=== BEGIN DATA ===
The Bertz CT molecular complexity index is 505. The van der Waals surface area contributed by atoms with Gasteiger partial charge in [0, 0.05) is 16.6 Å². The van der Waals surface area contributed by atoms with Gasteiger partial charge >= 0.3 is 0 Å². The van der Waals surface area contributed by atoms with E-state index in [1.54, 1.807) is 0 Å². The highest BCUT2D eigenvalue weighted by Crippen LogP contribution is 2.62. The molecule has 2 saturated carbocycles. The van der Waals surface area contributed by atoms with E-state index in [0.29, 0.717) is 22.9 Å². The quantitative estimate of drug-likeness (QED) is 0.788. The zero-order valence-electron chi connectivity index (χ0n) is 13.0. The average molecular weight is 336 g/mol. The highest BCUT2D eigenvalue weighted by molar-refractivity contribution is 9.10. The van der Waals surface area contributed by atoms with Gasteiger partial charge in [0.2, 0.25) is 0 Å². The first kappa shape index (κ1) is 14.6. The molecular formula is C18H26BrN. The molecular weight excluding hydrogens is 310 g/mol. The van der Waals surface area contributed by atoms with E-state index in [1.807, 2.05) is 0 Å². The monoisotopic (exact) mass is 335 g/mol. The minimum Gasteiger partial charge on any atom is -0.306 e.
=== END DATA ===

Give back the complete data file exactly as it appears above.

The Bertz CT molecular complexity index is 505. The van der Waals surface area contributed by atoms with Gasteiger partial charge in [0, 0.05) is 16.6 Å². The van der Waals surface area contributed by atoms with Gasteiger partial charge >= 0.3 is 0 Å². The van der Waals surface area contributed by atoms with E-state index in [1.54, 1.807) is 0 Å². The highest BCUT2D eigenvalue weighted by Crippen LogP contribution is 2.62. The molecule has 2 saturated carbocycles. The van der Waals surface area contributed by atoms with E-state index in [0.29, 0.717) is 22.9 Å². The quantitative estimate of drug-likeness (QED) is 0.788. The zero-order valence-electron chi connectivity index (χ0n) is 13.0. The average molecular weight is 336 g/mol. The highest BCUT2D eigenvalue weighted by molar-refractivity contribution is 9.10. The van der Waals surface area contributed by atoms with Gasteiger partial charge in [0.2, 0.25) is 0 Å². The first kappa shape index (κ1) is 14.6. The molecular formula is C18H26BrN. The molecular weight excluding hydrogens is 310 g/mol. The van der Waals surface area contributed by atoms with E-state index in [1.807, 2.05) is 0 Å². The monoisotopic (exact) mass is 335 g/mol. The minimum Gasteiger partial charge on any atom is -0.306 e.